In this post we tackle a faulty Seagate Barracuda, a water damaged Samsung Galaxy S2, and an old Dell Poweredge server, plus a note on Apple iPhone security and encryption.

I have a faulty Seagate HDD Barracuda 500GB 7200 rpm. This was installed on a Dell small form optiplex 9020 desktop that was purchased in January 2014. The error message that came up was “unable to access hdd”. My IT guys have not been able to recover the data. Is it possible for you to try and recover the data?

Yes, it may be possible to recover the data. Just a couple of questions first, and we should have a better idea what is causing the problem – the Seagate hard drive or the Dell Optiplex.

The “Unable to access HDD” is a common type of BIOS error message which tells me that the computer isn’t even getting as far as loading Windows. It’s therefore very likely that you have a serious problem with the hard drive – from experience, a problem with the read/write heads – click here for more information.

It’s worth running some basic checks and eliminating the little things first. For example, re-seat / change the hard drive’s power and data cables in case you have a fault on either of these, and check all the general connections in and out of the computer. You never know, this may work, but if the symptoms remain the same, please contact us and we’ll advise you further. In the meantime, take a look at our Seagate page.

Phone Questions

Our main page on phone and tablet recovery is here:, but also….

Apple iPhone – Did You Know…

All Apple phones from the iPhone 3s onward have built in hardware encryption. All that it is necessary to do is to set a passcode (see this post: to encrypt the data on the phone. The data (and the phone) are then useless to people who don’t have the pass code. Once a pass code is set, not even a factory reset or Apple can get into the phone. This has caused a few problems when people forget or lose their passcode as their phone is effectively useless and can not be reset. On the plus side it means that stealing an iPhone is pointless as it can’t be used without the passcode.
Data Clinic’s iPhone recovery services:

Recovering A Water Damaged Samsung Galaxy S2

I would like to recover data (as a raw dump of flash blocks) from a Samsung Galaxy S2 (I9100), which wouldn’t turn on. It suffered from salt water damage a few years back, got cleaned up but then gradually deteriorated. The battery is dead now but is not the reason the phone doesn’t work.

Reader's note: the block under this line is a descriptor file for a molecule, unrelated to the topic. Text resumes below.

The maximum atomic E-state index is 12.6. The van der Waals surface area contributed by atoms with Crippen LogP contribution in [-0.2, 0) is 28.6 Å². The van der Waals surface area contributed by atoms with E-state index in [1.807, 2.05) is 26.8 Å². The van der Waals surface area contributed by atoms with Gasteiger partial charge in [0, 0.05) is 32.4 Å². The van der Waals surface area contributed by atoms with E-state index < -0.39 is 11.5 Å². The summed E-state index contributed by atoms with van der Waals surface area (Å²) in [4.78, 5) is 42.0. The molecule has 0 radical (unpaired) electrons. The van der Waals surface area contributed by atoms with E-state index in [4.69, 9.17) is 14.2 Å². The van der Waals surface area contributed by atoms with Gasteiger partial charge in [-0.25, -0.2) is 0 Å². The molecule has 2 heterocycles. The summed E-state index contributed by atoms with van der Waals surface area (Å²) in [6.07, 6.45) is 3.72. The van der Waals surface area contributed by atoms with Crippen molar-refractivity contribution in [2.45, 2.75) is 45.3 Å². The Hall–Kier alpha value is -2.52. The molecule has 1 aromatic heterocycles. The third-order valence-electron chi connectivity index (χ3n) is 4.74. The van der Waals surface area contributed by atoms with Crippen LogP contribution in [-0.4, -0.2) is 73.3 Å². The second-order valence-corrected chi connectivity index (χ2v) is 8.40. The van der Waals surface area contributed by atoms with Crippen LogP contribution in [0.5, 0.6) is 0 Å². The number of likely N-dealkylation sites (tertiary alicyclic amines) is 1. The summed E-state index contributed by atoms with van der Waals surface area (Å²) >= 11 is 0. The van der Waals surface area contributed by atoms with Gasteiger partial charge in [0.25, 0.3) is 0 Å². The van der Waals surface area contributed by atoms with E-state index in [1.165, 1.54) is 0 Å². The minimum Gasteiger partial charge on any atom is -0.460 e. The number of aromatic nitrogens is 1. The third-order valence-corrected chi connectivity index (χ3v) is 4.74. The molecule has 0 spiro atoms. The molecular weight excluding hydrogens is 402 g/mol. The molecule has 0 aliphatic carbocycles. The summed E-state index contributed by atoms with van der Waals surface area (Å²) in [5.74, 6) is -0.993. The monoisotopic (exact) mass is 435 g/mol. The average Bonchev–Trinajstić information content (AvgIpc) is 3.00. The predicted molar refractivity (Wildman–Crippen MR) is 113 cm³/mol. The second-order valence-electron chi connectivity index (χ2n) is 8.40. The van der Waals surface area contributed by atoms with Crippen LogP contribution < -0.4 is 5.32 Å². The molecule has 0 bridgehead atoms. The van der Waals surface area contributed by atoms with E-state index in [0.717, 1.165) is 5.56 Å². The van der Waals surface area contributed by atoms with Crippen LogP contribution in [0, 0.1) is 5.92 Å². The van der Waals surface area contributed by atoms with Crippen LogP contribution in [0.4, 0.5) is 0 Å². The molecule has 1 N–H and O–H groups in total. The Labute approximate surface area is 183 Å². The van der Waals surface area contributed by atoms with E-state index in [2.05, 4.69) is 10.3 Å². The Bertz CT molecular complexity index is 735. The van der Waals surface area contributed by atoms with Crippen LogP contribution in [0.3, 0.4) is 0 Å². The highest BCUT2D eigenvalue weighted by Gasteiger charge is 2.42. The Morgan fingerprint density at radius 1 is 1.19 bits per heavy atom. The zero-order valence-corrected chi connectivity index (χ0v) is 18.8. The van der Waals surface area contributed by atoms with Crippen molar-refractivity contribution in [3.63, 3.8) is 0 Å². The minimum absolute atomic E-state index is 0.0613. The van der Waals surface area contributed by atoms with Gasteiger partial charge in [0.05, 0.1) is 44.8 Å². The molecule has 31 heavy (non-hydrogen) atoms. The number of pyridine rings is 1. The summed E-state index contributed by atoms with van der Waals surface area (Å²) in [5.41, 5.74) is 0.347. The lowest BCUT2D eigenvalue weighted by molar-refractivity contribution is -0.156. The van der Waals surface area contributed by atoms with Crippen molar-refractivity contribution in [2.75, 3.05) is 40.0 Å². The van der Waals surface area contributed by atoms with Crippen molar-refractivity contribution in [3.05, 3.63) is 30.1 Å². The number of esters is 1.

The specific files I’m looking for have likely been deleted in the phone’s file system, but I’m hoping to still find them in the free blocks.

If the phone is treated right after it’s been dropped in water, getting the data back is usually possible. As the data you want has been deleted, it now resides in what we call “unallocated space” which basically means that it’s in an area of the phone’s memory that can be overwritten if fresh data such as Apps and emails are downloaded. In cases where it’s the deleted data that people want recovering, we always advise that the phone is switched off and remains off as no data can be written to a phone when it is powered off. As the phone’s operational capabilities have severely deteriorated since it was dropped, we will probably use either JTAG or Chip Off techniques to recover your data. See our page on Samsung recovery, JTAG and Chip off here.

Dell Server Not Recognising Hard Drives

Old Dell poweredge server drives not recognised server not responding. Need data off

Initially we need to find out which way round the problem is: Are the drives not responding because the server is not recognised, or is the server not responding because the drives aren’t recognised? If it’s the former then you’ve probably got a problem with the Dell Poweredge rather than the hard drives, if it’s the later then it seems that the hard drive problem is stopping the server from responding.
In all recovery cases it’s preferable to know as much information as possible so we can correctly diagnose the fault:

  • How many hard drives in the server?
  • As it’s a Poweredge, my guess would be that it’s running RAID 5?
  • How many of the drives have failed?
  • What does the RAID BIOS report?
  • Did all the drives fail at once?
  • Has any action been taken since to failure to try and get the server working again? If yes, what?

Read Data Clinic’s general server recovery page here, and our specific Dell server page here.

Need To Recover Your Data ?

With data recovery service centres all over the UK, including in London and Glasgow, view all our locations here.